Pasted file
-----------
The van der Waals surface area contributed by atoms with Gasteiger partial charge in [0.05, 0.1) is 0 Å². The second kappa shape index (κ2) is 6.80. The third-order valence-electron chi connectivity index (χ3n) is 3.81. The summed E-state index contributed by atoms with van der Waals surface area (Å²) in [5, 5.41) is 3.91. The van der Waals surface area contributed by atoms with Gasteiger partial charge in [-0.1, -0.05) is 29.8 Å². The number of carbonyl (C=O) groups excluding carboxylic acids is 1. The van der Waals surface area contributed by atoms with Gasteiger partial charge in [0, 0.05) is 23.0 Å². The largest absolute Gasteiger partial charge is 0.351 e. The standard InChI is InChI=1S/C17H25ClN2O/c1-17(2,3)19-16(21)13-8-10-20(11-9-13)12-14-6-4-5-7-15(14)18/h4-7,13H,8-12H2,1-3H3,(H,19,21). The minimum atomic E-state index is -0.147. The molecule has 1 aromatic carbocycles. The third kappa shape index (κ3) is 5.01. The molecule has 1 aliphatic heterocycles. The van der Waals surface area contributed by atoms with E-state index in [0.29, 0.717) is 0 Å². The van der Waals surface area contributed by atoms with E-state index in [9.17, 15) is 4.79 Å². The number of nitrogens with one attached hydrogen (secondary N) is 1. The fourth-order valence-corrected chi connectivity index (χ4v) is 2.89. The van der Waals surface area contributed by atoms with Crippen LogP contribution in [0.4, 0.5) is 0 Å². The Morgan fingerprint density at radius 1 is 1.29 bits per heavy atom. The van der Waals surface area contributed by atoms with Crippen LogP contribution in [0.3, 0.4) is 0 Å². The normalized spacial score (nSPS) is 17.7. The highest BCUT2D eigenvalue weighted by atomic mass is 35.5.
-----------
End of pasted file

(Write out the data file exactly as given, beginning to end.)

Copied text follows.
The van der Waals surface area contributed by atoms with Gasteiger partial charge in [0.05, 0.1) is 0 Å². The second kappa shape index (κ2) is 6.80. The third-order valence-electron chi connectivity index (χ3n) is 3.81. The summed E-state index contributed by atoms with van der Waals surface area (Å²) in [5, 5.41) is 3.91. The van der Waals surface area contributed by atoms with Gasteiger partial charge in [-0.1, -0.05) is 29.8 Å². The number of carbonyl (C=O) groups excluding carboxylic acids is 1. The van der Waals surface area contributed by atoms with Gasteiger partial charge in [0, 0.05) is 23.0 Å². The largest absolute Gasteiger partial charge is 0.351 e. The standard InChI is InChI=1S/C17H25ClN2O/c1-17(2,3)19-16(21)13-8-10-20(11-9-13)12-14-6-4-5-7-15(14)18/h4-7,13H,8-12H2,1-3H3,(H,19,21). The minimum atomic E-state index is -0.147. The molecule has 1 aromatic carbocycles. The third kappa shape index (κ3) is 5.01. The molecule has 1 aliphatic heterocycles. The van der Waals surface area contributed by atoms with E-state index in [0.29, 0.717) is 0 Å². The van der Waals surface area contributed by atoms with E-state index in [9.17, 15) is 4.79 Å². The number of nitrogens with one attached hydrogen (secondary N) is 1. The fourth-order valence-corrected chi connectivity index (χ4v) is 2.89. The van der Waals surface area contributed by atoms with Crippen LogP contribution in [0.4, 0.5) is 0 Å². The Morgan fingerprint density at radius 1 is 1.29 bits per heavy atom. The van der Waals surface area contributed by atoms with Crippen LogP contribution in [0.3, 0.4) is 0 Å². The normalized spacial score (nSPS) is 17.7. The highest BCUT2D eigenvalue weighted by atomic mass is 35.5.